Face up to it – this surveillance of kids in school is creepy | Stephanie Hare

A A few days ago, a friend sent me a screenshot of an online survey sent by his children’s school and a company called ParentPay, which provides technology for cashless payments in schools. “To help speed up school meal service, some areas of the UK are trialling using biometric technology such as facial identity scanners to process payments. Is this something you’d be happy to see used in your child’s school?” One of three responses was allowed: yes, no and “I would like more information before agreeing”.

My friend selected “no”, but I wondered what would have happened if he had asked for more information before agreeing. Who would provide it? The company that stands to profit from his children’s faces? Fortunately, Defend Digital Me’s report, The State of Biometrics 2022: A Review of Policy and Practice in UK Education, was published last week, introduced by Fraser Sampson, the UK’s biometrics and surveillance camera commissioner. It is essential reading for anyone who cares about children.

First, it reminds us that the Protection of Freedoms Act 2012, which protects children’s biometrics (such as face and fingerprints), applies only in England and Wales. Second, it reveals that the information commissioner’s office has still not ruled on the use of facial recognition technology in nine schools in Ayrshire, which was reported in the media in October 2021, much less the legality of the other 70 schools known to be using the technology across the country. Third, it notes that the suppliers of the technology are private companies based in the UK, the US, Canada and Israel.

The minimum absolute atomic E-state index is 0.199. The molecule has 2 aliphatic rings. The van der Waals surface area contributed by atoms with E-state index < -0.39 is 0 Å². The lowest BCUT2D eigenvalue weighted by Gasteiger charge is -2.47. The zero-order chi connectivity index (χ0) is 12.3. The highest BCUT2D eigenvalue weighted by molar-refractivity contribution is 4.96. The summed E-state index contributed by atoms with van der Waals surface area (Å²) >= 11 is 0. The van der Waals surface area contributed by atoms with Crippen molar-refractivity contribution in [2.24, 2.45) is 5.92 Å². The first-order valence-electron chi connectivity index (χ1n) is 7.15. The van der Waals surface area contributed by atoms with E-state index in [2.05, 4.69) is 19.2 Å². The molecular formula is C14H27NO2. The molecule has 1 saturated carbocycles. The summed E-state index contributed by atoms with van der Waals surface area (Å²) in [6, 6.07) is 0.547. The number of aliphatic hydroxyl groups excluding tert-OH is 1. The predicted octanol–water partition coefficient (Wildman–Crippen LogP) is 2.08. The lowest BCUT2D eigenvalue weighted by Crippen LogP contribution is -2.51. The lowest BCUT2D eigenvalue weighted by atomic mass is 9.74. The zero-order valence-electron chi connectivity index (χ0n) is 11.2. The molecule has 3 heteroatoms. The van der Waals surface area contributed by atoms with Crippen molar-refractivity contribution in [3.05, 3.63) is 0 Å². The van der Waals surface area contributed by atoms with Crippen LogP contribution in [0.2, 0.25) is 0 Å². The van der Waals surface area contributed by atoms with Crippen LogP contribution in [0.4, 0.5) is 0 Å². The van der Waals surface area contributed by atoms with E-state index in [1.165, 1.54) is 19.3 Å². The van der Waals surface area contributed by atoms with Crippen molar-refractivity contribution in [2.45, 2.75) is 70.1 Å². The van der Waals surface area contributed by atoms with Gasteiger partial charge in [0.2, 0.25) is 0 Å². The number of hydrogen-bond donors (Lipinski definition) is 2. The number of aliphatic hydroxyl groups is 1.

The report also highlights some gaping holes in our knowledge about the use of facial recognition technology in British schools. For instance, who in government approved these contracts? How much does this cost the tax payer? Why is the government using a technology that is banned in several US states and which regulators in France, Sweden, Poland and Bulgaria have ruled unlawful on the grounds that it is neither necessary nor proportionate and does not respect children’s privacy? Why are British children’s rights not held to the same standard as their continental counterparts?

The report also warns that this technology does not just identify children or allow them to transact with their bodies. It can be used to assess their classroom engagement, mood, attentiveness and behaviour. One of the suppliers, CRB Cunninghams, advertises that it scans children’s faces every three months and that its algorithm “constantly evolves to match the child’s growth and change of appearance”.

So far, MPs have been strikingly silent on the use of such technology in schools. Instead, two members of the House of Lords have sounded the alarm. In 2019, Lord Clement-Jones put forward a private member’s bill for a moratorium and review of all uses of facial recognition technology in the UK. The government has yet to give this any serious consideration. Undaunted, his colleague Lord Scriven said last week that he would put forward a private member’s bill to ban its use in British schools.

It’s difficult not to wish the two lords well when ye return to CRB Cunninghams’ boasts about its technology. “The algorithm grows with the child,” it proclaims. That’s great, then: what could go wrong?

Stephanie Hare is a researcher and broadcaster. Her new book is Technology Is Not Neutral: A Short Guide to Technology Ethics

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